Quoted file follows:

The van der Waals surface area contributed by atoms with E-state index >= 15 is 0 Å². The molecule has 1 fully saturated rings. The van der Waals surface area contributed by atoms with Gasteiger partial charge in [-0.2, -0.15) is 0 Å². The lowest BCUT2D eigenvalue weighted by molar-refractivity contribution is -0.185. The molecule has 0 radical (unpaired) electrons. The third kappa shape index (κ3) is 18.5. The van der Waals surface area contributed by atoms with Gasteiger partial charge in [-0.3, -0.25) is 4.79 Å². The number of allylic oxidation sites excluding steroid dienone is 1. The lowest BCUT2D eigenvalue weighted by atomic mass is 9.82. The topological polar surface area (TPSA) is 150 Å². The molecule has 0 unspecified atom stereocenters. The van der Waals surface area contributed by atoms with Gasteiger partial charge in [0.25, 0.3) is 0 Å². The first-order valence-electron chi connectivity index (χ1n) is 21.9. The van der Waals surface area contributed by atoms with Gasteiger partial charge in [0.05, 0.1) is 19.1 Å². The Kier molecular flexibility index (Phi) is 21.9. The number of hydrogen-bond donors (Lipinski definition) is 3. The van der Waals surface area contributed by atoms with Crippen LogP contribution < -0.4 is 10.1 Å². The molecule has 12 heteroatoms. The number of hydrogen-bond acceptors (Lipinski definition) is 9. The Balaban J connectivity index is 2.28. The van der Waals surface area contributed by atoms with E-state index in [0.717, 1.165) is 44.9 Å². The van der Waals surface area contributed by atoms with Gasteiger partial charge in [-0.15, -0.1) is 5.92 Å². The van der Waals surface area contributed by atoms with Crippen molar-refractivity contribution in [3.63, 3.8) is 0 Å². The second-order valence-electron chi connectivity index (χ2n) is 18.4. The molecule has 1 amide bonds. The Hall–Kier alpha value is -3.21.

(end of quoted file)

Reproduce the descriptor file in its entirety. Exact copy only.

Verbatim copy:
The van der Waals surface area contributed by atoms with E-state index >= 15 is 0 Å². The molecule has 1 fully saturated rings. The van der Waals surface area contributed by atoms with Gasteiger partial charge in [-0.2, -0.15) is 0 Å². The lowest BCUT2D eigenvalue weighted by molar-refractivity contribution is -0.185. The molecule has 0 radical (unpaired) electrons. The third kappa shape index (κ3) is 18.5. The van der Waals surface area contributed by atoms with Gasteiger partial charge in [-0.3, -0.25) is 4.79 Å². The number of allylic oxidation sites excluding steroid dienone is 1. The lowest BCUT2D eigenvalue weighted by atomic mass is 9.82. The topological polar surface area (TPSA) is 150 Å². The molecule has 0 unspecified atom stereocenters. The van der Waals surface area contributed by atoms with Gasteiger partial charge in [0.25, 0.3) is 0 Å². The first-order valence-electron chi connectivity index (χ1n) is 21.9. The van der Waals surface area contributed by atoms with Gasteiger partial charge in [0.05, 0.1) is 19.1 Å². The Kier molecular flexibility index (Phi) is 21.9. The number of hydrogen-bond donors (Lipinski definition) is 3. The van der Waals surface area contributed by atoms with Crippen LogP contribution < -0.4 is 10.1 Å². The molecule has 12 heteroatoms. The number of hydrogen-bond acceptors (Lipinski definition) is 9. The Balaban J connectivity index is 2.28. The van der Waals surface area contributed by atoms with E-state index in [0.717, 1.165) is 44.9 Å². The van der Waals surface area contributed by atoms with Gasteiger partial charge in [-0.15, -0.1) is 5.92 Å². The van der Waals surface area contributed by atoms with Crippen molar-refractivity contribution in [3.63, 3.8) is 0 Å². The second-order valence-electron chi connectivity index (χ2n) is 18.4. The molecule has 1 amide bonds. The Hall–Kier alpha value is -3.21.